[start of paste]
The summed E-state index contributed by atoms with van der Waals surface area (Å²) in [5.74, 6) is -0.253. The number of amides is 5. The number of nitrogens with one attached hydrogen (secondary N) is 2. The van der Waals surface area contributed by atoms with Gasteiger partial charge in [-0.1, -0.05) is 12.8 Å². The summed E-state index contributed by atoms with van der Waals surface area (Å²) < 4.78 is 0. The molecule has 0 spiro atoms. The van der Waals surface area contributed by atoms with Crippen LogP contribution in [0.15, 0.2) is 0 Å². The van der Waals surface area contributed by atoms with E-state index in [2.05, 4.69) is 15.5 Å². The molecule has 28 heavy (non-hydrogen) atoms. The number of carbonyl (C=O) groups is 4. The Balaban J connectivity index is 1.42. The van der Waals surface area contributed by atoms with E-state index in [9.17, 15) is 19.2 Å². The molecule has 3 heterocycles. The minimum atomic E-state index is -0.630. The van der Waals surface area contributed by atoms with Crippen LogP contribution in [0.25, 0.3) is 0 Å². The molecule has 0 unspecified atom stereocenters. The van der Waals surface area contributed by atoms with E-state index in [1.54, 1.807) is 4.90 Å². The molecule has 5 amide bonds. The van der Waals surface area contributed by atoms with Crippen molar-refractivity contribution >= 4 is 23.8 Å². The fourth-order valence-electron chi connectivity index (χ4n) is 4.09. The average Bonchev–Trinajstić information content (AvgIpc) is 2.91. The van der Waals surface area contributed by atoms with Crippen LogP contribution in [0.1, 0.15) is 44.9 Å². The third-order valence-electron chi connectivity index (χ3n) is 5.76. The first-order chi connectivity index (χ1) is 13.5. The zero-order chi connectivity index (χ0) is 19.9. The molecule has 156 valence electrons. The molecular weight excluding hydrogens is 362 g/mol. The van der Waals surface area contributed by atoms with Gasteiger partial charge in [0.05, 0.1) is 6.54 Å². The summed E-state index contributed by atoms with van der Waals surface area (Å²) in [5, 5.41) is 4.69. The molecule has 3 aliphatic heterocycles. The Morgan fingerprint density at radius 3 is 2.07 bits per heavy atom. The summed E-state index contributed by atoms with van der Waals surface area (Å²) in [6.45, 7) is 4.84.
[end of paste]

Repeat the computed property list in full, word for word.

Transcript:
The summed E-state index contributed by atoms with van der Waals surface area (Å²) in [5.74, 6) is -0.253. The number of amides is 5. The number of nitrogens with one attached hydrogen (secondary N) is 2. The van der Waals surface area contributed by atoms with Gasteiger partial charge in [-0.1, -0.05) is 12.8 Å². The summed E-state index contributed by atoms with van der Waals surface area (Å²) < 4.78 is 0. The molecule has 0 spiro atoms. The van der Waals surface area contributed by atoms with Crippen LogP contribution in [0.15, 0.2) is 0 Å². The van der Waals surface area contributed by atoms with E-state index in [2.05, 4.69) is 15.5 Å². The molecule has 28 heavy (non-hydrogen) atoms. The number of carbonyl (C=O) groups is 4. The Balaban J connectivity index is 1.42. The van der Waals surface area contributed by atoms with E-state index in [9.17, 15) is 19.2 Å². The molecule has 3 heterocycles. The minimum atomic E-state index is -0.630. The van der Waals surface area contributed by atoms with Crippen LogP contribution in [0.25, 0.3) is 0 Å². The molecule has 0 unspecified atom stereocenters. The van der Waals surface area contributed by atoms with E-state index in [1.54, 1.807) is 4.90 Å². The molecule has 5 amide bonds. The van der Waals surface area contributed by atoms with Crippen molar-refractivity contribution >= 4 is 23.8 Å². The fourth-order valence-electron chi connectivity index (χ4n) is 4.09. The average Bonchev–Trinajstić information content (AvgIpc) is 2.91. The van der Waals surface area contributed by atoms with Crippen LogP contribution in [0.1, 0.15) is 44.9 Å². The third-order valence-electron chi connectivity index (χ3n) is 5.76. The first-order chi connectivity index (χ1) is 13.5. The zero-order chi connectivity index (χ0) is 19.9. The molecule has 156 valence electrons. The molecular weight excluding hydrogens is 362 g/mol. The van der Waals surface area contributed by atoms with Gasteiger partial charge in [0.05, 0.1) is 6.54 Å². The summed E-state index contributed by atoms with van der Waals surface area (Å²) in [5, 5.41) is 4.69. The molecule has 3 aliphatic heterocycles. The Morgan fingerprint density at radius 3 is 2.07 bits per heavy atom. The summed E-state index contributed by atoms with van der Waals surface area (Å²) in [6.45, 7) is 4.84.